Sea-Level Rise Foibles and Follies
Last week I was in Wilmington to meet with N.C. Coastal Federation members and give them a blow-by-blow recounting of the 2012 N.C. General Assembly’s comic, important and frustrating debate regarding sea-level rise. You may recall that this debate went, as my kid likes to say, “totally viral” and made headlines around the world.
During my talk, it surprised me how many folks had not seen Steven Colbert’s clip about the bill. I also enjoyed showing those in attendance some edited clips of the N.C. House of Representatives’ debate.
TV satirist Steven Colbert skewered the original version of the sea-level rise bill.
So I thought I would repost it here for others who might be interested.
If you are not up to speed on this bill, the Coastal Review Online chronicles on the subject are a quick and easy read. The Reader’s Digest version is that the legislature considered a bill that many thought tried to outlaw sea level rise in North Carolina by restricting the kind of data that can be used to calculate it.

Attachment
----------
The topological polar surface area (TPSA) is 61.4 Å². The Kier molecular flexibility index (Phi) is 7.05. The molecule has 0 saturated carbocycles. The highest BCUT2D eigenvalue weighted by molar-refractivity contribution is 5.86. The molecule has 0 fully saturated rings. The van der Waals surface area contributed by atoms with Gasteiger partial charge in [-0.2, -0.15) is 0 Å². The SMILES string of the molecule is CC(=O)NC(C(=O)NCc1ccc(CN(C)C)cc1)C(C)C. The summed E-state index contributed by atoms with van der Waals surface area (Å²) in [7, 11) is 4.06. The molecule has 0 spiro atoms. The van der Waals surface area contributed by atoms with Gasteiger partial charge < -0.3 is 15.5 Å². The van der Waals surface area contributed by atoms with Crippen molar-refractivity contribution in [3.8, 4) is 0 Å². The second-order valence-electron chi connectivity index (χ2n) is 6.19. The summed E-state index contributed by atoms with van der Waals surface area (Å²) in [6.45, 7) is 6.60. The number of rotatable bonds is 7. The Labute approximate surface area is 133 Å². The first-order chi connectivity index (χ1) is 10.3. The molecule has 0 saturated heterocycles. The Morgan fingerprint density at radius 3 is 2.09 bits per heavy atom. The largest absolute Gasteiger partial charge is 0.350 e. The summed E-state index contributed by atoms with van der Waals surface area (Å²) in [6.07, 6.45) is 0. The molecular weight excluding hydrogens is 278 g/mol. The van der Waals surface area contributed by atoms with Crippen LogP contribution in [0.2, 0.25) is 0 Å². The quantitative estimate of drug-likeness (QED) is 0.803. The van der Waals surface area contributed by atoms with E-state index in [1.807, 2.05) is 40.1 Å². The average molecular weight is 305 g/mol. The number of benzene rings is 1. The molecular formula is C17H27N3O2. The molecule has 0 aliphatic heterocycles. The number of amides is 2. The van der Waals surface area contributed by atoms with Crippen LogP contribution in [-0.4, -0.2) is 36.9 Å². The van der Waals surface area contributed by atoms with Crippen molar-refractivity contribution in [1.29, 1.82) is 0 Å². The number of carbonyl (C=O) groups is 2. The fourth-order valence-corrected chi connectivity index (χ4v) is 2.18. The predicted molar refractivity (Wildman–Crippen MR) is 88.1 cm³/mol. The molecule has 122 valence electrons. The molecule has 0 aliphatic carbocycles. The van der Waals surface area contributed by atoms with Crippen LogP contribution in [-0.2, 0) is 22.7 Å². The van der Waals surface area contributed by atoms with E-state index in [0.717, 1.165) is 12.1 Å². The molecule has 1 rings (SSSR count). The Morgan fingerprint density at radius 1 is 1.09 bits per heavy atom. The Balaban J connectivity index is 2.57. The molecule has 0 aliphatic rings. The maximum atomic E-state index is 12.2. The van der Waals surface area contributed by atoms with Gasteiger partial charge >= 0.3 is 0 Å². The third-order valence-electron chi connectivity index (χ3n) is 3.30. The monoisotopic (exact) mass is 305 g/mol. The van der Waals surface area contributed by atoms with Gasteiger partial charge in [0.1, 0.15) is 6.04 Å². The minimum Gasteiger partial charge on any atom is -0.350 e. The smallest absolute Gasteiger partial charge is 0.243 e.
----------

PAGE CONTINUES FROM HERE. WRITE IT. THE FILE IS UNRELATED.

For a spot-on and hilarious explanation/deconstruction of the bill, the Colbert clip is required viewing.
I am also a big fan of WTVD NewsChannel 11’s Jon Camp and his reporting of the Senate Agriculture and Environment Committee’s approval of the bill. The way Camp uses the Colbert routine to explain the bill is a masterful, post-modern mash-up that makes an arcane issue fun and understandable.
Camp (and his editor) deserve Emmys.
As you watch the clip, by the way, you will notice Sen. David Rouzer is the Senate sponsor of the bill. Rouzer, of course, is now running for Congress against Mike McIntyre in N.C. House District 7, which includes Bladen, Brunswick, Columbus, Cumberland, Duplin, New Hanover, Pender, Robeson and Sampson counties
Whether you have seen these clips or not, I am guessing you have not seen footage of the House floor debate on the issue, which is instructive in so many ways about how legislators understand this issue. I have included links to some rough footage of the House debate – the visuals are not great but, trust me, they are worth a gander regardless.
Rep. Pat McElraft